Microsoft “Pretty Sure” DirectX 12 Will be Better than Mantle; New Videos Show How it Works

Microsoft “Pretty Sure” DirectX 12 Will be Better than Mantle; New Videos Show How it Works

During Build Microsoft had a series of livestreamed talks about DirectX 12, and the one starring Development Director Ales Holecek was particularly interesting, as it gave a few more details on the API, and even made a comparison with AMD’s Mantle.

Holechek explained that the goal is to run on all modern Windows 7 hardware, but of course they’re hoping for their partners at Nvidia, AMD and other vendors to invest with them and build great drivers to support the new API.

He then elaborated a little bit, saying that they’re aware that there’s a huge installed base of machines running Windows 7, and they’re looking at the right way to deliver the DirectX 12 experience to those machines, but there’s still a lot of conversation and feedback gathering going on to decide how exactly to get there.

Holecheck was asked if it’ll be possible for WinRT (Windows Runtime) developers to work with DirectX 12, and the answer was cautiously positive: While “right now the Shape of the APIs that we’re trying to target with DirectX 12 is to remove every ounce of overhead we possibly can, because it’s really about just going down to the metal,” and that causes a bit of a problem in targeting WinRT, as it has a certain amount of overhead, but it’s on the roadmap.

According to Holecheck XNA will be kept up and running, but Microsoft is considering whether to compete with other popular middlewares or not going forward.

We also learn that there are some improvements across the shader popeline with DirectX 12 that will be looked at, but for the moment the focus is on overhead reduction, optimization and pre-compilation, which means that there changes to the shader pipeline won’t be substantial.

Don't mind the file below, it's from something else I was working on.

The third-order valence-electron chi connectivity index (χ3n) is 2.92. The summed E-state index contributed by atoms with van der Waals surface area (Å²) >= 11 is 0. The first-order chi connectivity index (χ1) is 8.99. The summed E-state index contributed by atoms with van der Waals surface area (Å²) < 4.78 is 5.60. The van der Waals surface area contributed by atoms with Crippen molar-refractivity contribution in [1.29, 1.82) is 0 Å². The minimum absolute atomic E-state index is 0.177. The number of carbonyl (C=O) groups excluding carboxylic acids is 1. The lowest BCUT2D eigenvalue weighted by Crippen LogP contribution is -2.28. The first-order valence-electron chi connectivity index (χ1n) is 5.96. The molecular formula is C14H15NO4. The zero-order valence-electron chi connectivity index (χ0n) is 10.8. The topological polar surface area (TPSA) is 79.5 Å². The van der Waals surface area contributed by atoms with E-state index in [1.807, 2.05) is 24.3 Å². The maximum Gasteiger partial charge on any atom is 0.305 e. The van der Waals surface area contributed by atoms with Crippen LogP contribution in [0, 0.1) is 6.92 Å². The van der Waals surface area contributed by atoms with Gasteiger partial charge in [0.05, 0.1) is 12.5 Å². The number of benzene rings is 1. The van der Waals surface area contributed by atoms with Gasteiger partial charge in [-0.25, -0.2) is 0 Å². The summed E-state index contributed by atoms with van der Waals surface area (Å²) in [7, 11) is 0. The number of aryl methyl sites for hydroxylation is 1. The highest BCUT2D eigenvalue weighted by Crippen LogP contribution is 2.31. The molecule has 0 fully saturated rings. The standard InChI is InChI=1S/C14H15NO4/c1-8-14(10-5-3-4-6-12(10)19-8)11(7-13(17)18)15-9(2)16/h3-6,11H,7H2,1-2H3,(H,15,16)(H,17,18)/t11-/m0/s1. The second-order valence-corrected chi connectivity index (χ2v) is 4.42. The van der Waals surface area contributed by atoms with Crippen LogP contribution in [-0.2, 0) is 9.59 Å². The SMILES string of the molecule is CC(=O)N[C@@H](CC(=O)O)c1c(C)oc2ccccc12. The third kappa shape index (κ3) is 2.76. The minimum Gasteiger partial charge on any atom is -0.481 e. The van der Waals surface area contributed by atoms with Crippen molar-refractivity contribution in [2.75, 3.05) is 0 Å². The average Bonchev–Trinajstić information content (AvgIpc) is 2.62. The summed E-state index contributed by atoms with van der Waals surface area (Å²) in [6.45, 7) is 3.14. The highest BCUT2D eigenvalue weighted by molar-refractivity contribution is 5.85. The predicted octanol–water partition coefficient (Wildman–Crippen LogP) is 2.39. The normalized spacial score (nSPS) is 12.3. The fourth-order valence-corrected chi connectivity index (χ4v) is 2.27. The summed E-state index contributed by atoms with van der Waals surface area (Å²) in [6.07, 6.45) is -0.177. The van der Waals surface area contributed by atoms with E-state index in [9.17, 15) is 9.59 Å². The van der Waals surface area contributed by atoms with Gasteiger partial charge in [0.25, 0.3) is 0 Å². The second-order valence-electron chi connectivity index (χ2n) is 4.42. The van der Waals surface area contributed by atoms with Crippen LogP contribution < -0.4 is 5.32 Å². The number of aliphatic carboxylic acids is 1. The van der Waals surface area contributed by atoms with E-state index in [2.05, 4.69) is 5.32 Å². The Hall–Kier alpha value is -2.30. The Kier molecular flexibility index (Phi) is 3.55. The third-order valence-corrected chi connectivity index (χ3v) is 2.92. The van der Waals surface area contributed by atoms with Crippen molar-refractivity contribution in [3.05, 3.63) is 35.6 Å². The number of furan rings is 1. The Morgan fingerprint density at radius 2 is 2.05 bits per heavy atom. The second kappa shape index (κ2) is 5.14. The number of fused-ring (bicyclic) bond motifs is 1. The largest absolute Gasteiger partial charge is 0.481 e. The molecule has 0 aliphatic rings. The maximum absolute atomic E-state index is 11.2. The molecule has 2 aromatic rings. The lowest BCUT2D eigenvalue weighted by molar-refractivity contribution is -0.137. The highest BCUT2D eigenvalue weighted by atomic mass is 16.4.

Holecek was also asked to comment on the comparison with AMD’s Mantle, and he said that the reach of the API is much wider, since Mantle works only on AMD platforms, while DirectX 12 will work on everything they can put Windows on, and he added some fighting words about the comparison in performance:

From a performance perspective […] pessimistically we’ll be as good, but I’m pretty sure we’ll be better. We’ll do everything we can to be better.

He also added that it’ll be possible to write DirectX 12 universal apps across all devices that support the API

The new API will be a little different from DirextX 11, as for instance it doesn’t do any safeguarding on resource lifetime, so developers are responsible for managing that. They’re given a lot more control and power, but that comes with all of the consequences.

Of course Microsoft is concerned about the learning curve for developers to work on DirectX 12, so they’re trying to “layer the stack” in the right way, so people that want to go “really down to the metal” can do so, but another layer of the API, which will be much simpler to use, is also planned.

In addition to Holecheck’s briefing, two interesting videos were showcased during Direct3D Development Lead Max McMullen’s presentation. The first shows exactly how the “bundles” feature at the heart of DirectX 12 works in conjunction with miltithreading.

The second is an example of the difference in CPU performance with and without the bundles in DirectX 12. The demo shows that rendering of the scene is massively lighter on the CPU with bundles, but very similar framerates are held.